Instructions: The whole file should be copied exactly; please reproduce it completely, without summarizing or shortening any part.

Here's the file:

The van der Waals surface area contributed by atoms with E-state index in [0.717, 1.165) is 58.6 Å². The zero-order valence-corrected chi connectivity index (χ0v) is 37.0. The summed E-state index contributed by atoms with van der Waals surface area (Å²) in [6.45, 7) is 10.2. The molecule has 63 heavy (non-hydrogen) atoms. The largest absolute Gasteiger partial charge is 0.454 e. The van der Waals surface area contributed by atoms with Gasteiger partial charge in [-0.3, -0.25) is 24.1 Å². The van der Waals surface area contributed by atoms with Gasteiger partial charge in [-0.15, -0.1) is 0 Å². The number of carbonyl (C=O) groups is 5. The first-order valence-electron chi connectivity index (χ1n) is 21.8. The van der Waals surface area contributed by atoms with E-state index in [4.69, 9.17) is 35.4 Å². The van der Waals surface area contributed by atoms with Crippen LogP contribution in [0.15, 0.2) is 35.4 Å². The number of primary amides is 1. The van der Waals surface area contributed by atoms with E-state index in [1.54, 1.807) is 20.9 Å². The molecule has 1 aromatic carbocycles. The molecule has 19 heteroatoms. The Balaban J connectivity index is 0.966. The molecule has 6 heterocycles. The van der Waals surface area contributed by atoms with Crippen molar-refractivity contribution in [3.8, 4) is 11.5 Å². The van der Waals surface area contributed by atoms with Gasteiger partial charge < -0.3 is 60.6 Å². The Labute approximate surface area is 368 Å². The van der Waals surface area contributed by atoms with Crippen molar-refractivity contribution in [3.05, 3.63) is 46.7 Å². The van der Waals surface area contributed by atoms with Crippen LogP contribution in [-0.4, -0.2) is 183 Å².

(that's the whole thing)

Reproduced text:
The van der Waals surface area contributed by atoms with E-state index in [0.717, 1.165) is 58.6 Å². The zero-order valence-corrected chi connectivity index (χ0v) is 37.0. The summed E-state index contributed by atoms with van der Waals surface area (Å²) in [6.45, 7) is 10.2. The molecule has 63 heavy (non-hydrogen) atoms. The largest absolute Gasteiger partial charge is 0.454 e. The van der Waals surface area contributed by atoms with Gasteiger partial charge in [-0.3, -0.25) is 24.1 Å². The van der Waals surface area contributed by atoms with Gasteiger partial charge in [-0.15, -0.1) is 0 Å². The number of carbonyl (C=O) groups is 5. The first-order valence-electron chi connectivity index (χ1n) is 21.8. The van der Waals surface area contributed by atoms with E-state index in [4.69, 9.17) is 35.4 Å². The van der Waals surface area contributed by atoms with Crippen LogP contribution in [0.15, 0.2) is 35.4 Å². The number of primary amides is 1. The van der Waals surface area contributed by atoms with E-state index in [1.54, 1.807) is 20.9 Å². The molecule has 1 aromatic carbocycles. The molecule has 19 heteroatoms. The Balaban J connectivity index is 0.966. The molecule has 6 heterocycles. The van der Waals surface area contributed by atoms with Crippen molar-refractivity contribution in [3.8, 4) is 11.5 Å². The van der Waals surface area contributed by atoms with Gasteiger partial charge < -0.3 is 60.6 Å². The Labute approximate surface area is 368 Å². The van der Waals surface area contributed by atoms with Crippen molar-refractivity contribution in [3.05, 3.63) is 46.7 Å². The van der Waals surface area contributed by atoms with Crippen LogP contribution in [-0.4, -0.2) is 183 Å².